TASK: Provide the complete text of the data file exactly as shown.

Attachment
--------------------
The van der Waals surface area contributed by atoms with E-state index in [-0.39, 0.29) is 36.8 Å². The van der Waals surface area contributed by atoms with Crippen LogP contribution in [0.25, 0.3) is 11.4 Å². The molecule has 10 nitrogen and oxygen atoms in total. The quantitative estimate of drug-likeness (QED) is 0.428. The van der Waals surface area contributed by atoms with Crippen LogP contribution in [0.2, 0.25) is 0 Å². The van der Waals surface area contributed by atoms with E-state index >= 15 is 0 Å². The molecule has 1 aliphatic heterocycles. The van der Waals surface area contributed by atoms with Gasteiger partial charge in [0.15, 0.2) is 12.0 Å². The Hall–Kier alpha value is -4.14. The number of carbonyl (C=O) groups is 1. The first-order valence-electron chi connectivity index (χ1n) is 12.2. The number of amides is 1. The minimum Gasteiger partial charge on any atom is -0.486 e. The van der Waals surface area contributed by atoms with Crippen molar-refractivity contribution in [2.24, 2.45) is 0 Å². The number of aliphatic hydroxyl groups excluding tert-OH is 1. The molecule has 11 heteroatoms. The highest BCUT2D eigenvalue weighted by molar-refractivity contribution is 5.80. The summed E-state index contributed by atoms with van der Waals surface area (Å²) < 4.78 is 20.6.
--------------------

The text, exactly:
The van der Waals surface area contributed by atoms with E-state index in [-0.39, 0.29) is 36.8 Å². The van der Waals surface area contributed by atoms with Crippen LogP contribution in [0.25, 0.3) is 11.4 Å². The molecule has 10 nitrogen and oxygen atoms in total. The quantitative estimate of drug-likeness (QED) is 0.428. The van der Waals surface area contributed by atoms with Crippen LogP contribution in [0.2, 0.25) is 0 Å². The van der Waals surface area contributed by atoms with E-state index >= 15 is 0 Å². The molecule has 1 aliphatic heterocycles. The van der Waals surface area contributed by atoms with Gasteiger partial charge in [0.15, 0.2) is 12.0 Å². The Hall–Kier alpha value is -4.14. The number of carbonyl (C=O) groups is 1. The first-order valence-electron chi connectivity index (χ1n) is 12.2. The number of amides is 1. The minimum Gasteiger partial charge on any atom is -0.486 e. The van der Waals surface area contributed by atoms with Crippen molar-refractivity contribution in [2.24, 2.45) is 0 Å². The number of aliphatic hydroxyl groups excluding tert-OH is 1. The molecule has 11 heteroatoms. The highest BCUT2D eigenvalue weighted by molar-refractivity contribution is 5.80. The summed E-state index contributed by atoms with van der Waals surface area (Å²) < 4.78 is 20.6.